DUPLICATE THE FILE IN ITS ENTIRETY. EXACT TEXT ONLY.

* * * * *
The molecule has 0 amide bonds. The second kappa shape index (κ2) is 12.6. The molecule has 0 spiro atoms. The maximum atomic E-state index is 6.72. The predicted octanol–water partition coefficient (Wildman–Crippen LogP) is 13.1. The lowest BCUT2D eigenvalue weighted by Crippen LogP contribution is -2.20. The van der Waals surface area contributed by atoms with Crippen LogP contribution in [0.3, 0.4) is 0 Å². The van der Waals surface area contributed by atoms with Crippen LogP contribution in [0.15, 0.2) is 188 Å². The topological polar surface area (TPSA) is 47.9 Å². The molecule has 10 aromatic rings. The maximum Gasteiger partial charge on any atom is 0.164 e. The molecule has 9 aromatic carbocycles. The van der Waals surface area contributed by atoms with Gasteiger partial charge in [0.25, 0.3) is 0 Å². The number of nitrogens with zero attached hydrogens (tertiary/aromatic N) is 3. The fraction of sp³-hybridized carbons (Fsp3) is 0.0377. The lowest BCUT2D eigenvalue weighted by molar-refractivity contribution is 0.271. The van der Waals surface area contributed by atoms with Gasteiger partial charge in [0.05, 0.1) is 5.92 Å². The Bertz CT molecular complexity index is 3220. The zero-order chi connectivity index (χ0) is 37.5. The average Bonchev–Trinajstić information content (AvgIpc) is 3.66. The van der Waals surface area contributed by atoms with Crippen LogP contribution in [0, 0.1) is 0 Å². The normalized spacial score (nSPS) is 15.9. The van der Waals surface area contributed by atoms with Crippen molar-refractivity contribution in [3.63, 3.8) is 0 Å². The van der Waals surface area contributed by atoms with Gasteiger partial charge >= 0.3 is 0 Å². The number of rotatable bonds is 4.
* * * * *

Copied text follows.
The molecule has 0 amide bonds. The second kappa shape index (κ2) is 12.6. The molecule has 0 spiro atoms. The maximum atomic E-state index is 6.72. The predicted octanol–water partition coefficient (Wildman–Crippen LogP) is 13.1. The lowest BCUT2D eigenvalue weighted by Crippen LogP contribution is -2.20. The van der Waals surface area contributed by atoms with Crippen LogP contribution in [0.3, 0.4) is 0 Å². The van der Waals surface area contributed by atoms with Crippen LogP contribution in [0.15, 0.2) is 188 Å². The topological polar surface area (TPSA) is 47.9 Å². The molecule has 10 aromatic rings. The maximum Gasteiger partial charge on any atom is 0.164 e. The molecule has 9 aromatic carbocycles. The van der Waals surface area contributed by atoms with Gasteiger partial charge in [0.25, 0.3) is 0 Å². The number of nitrogens with zero attached hydrogens (tertiary/aromatic N) is 3. The fraction of sp³-hybridized carbons (Fsp3) is 0.0377. The lowest BCUT2D eigenvalue weighted by molar-refractivity contribution is 0.271. The van der Waals surface area contributed by atoms with Gasteiger partial charge in [0.05, 0.1) is 5.92 Å². The Bertz CT molecular complexity index is 3220. The zero-order chi connectivity index (χ0) is 37.5. The average Bonchev–Trinajstić information content (AvgIpc) is 3.66. The van der Waals surface area contributed by atoms with Crippen LogP contribution in [0, 0.1) is 0 Å². The normalized spacial score (nSPS) is 15.9. The van der Waals surface area contributed by atoms with Crippen molar-refractivity contribution in [3.63, 3.8) is 0 Å². The van der Waals surface area contributed by atoms with Gasteiger partial charge >= 0.3 is 0 Å². The number of rotatable bonds is 4.